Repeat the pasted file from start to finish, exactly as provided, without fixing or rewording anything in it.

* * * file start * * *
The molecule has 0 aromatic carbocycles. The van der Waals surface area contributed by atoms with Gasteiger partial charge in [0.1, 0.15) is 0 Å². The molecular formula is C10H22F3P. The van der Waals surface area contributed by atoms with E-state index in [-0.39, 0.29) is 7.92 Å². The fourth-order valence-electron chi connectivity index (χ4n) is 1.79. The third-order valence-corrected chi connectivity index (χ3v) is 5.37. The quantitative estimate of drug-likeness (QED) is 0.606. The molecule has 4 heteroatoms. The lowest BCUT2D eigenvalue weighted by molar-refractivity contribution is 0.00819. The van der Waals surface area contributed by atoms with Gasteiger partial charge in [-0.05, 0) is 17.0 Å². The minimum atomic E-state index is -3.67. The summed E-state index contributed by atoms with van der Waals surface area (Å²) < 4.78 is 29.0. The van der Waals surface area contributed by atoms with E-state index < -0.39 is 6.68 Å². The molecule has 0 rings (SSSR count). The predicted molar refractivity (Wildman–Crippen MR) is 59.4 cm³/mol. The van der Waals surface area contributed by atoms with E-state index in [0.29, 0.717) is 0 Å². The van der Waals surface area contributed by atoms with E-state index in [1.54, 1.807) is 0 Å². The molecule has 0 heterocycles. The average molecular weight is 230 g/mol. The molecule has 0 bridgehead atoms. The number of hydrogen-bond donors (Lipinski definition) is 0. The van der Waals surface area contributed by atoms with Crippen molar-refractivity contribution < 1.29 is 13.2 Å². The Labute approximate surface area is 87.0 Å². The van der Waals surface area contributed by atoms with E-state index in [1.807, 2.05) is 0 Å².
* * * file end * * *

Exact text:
The molecule has 0 aromatic carbocycles. The van der Waals surface area contributed by atoms with Gasteiger partial charge in [0.1, 0.15) is 0 Å². The molecular formula is C10H22F3P. The van der Waals surface area contributed by atoms with E-state index in [-0.39, 0.29) is 7.92 Å². The fourth-order valence-electron chi connectivity index (χ4n) is 1.79. The third-order valence-corrected chi connectivity index (χ3v) is 5.37. The quantitative estimate of drug-likeness (QED) is 0.606. The molecule has 4 heteroatoms. The lowest BCUT2D eigenvalue weighted by molar-refractivity contribution is 0.00819. The van der Waals surface area contributed by atoms with Gasteiger partial charge in [-0.05, 0) is 17.0 Å². The minimum atomic E-state index is -3.67. The summed E-state index contributed by atoms with van der Waals surface area (Å²) < 4.78 is 29.0. The van der Waals surface area contributed by atoms with E-state index < -0.39 is 6.68 Å². The molecule has 0 rings (SSSR count). The predicted molar refractivity (Wildman–Crippen MR) is 59.4 cm³/mol. The van der Waals surface area contributed by atoms with E-state index in [0.29, 0.717) is 0 Å². The van der Waals surface area contributed by atoms with E-state index in [1.54, 1.807) is 0 Å². The molecule has 0 heterocycles. The average molecular weight is 230 g/mol. The molecule has 0 bridgehead atoms. The number of hydrogen-bond donors (Lipinski definition) is 0. The van der Waals surface area contributed by atoms with Crippen molar-refractivity contribution < 1.29 is 13.2 Å². The Labute approximate surface area is 87.0 Å². The van der Waals surface area contributed by atoms with E-state index in [1.807, 2.05) is 0 Å².